Churches Provide Light in a Foreclosure Storm - WBOC-TV 16, Delmarvas News Leader, FOX 21 -

Reported by Kimberly Holmes

Churches Provide Light in a Foreclosure Storm

(Photo: WBOC) (Photo: WBOC)

12/04/2008 5:31 PM ET

GREENSBORO, Md. - Ulandia Jackson washed a sink full of dirty dishes one weekday afternoon. A seemingly mudane task, Jackson said performing simple household chores in her own home is a blessing.

Seven months ago, Ulandia and her husband faced foreclosure after they fell behind on their mortgage.

"It seemed like things were just getting worse. With the hours and [my husband] losing his job and starting another job," Jackson said.  "It was a lot on us at that time. We were stressed out and i started to feel my health going. And I said, you know what, we gotta figure this out."

Little did she know, Ulandia said, the answer would come from the pulpit.

Jackson said her pastor, the Rev. Charles Cephas, not only offered her hope through scripture, but gave her a plan.

A preacher on Sundays, a counselor during the week, Cephas works Monday through Friday at the Maryland Rural Development Corporation, offering people like Jackson housing advice through the state-run "Bridge to Hope" program.

Eventually with Cephas' help, the Jacksons got to keep their home after receiving thousands of dollars in state money. Cephas said, unfortunately stories like the Jacksons are all too common.

"I had one family come in and the gentlemen was 65-years-old and the thing that he said to me was if you can't help me, I'm going to kill myself," Cephas said.

In the last year, Cephas said his workload has more than doubled.

Cephas has been spreading the word of MRDC's programs through fliers and workshops in local churches throughout the Eastern Shore for nearly two decades. It's a trend that researchers said is happening nationwide.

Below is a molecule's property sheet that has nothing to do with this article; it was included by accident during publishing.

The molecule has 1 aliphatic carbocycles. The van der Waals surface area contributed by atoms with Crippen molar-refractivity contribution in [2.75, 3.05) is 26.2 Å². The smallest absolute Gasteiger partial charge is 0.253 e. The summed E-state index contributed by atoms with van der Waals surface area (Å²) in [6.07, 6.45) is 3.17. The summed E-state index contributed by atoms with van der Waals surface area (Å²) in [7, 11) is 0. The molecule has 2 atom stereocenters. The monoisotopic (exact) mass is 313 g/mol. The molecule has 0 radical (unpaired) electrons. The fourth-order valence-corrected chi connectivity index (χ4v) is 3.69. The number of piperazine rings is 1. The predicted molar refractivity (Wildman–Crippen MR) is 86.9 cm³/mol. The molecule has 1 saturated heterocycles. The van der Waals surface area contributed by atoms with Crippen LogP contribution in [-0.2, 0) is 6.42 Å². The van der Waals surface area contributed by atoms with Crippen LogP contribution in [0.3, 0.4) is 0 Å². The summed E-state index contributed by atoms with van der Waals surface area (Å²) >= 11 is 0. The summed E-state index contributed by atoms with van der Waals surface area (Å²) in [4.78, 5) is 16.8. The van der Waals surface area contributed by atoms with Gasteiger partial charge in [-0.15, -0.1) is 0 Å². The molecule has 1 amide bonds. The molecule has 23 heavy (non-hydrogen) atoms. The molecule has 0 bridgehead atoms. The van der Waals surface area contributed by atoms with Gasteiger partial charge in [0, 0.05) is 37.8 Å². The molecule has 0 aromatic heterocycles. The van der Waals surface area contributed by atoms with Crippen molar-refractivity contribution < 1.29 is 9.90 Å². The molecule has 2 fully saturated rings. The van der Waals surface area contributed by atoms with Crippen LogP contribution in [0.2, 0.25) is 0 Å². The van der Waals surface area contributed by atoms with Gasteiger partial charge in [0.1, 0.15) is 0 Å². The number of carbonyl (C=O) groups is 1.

"The church is a place of safety, sanctuary and hope," Cephas said. "Many people feel confident in their pastors and the ability of the church to be honest with them and be on their side."

Cephas said the program is not just for those facing foreclosure.

Dontri Bolden enrolled nearly five years ago. He said MRDC's counseling and classes showed him how to save enough money to start his own barbershop in Federalsburg and eventually buy his own home.

"I never thought I'd be opening up a barbershop, but it's necessary in this time," Bolden said. "It's an accomplishment. A lot of hard work. It's great."

It's hard work the Jacksons said has definitely paid off.

"We've cut back a lot of things to make sure we can pay the mortgage and our gas and heat," Jackson said. 

A little sacrifice the Jacksons said, that's as good as money in the bank.

For more information on MRDC's programs log on to: .

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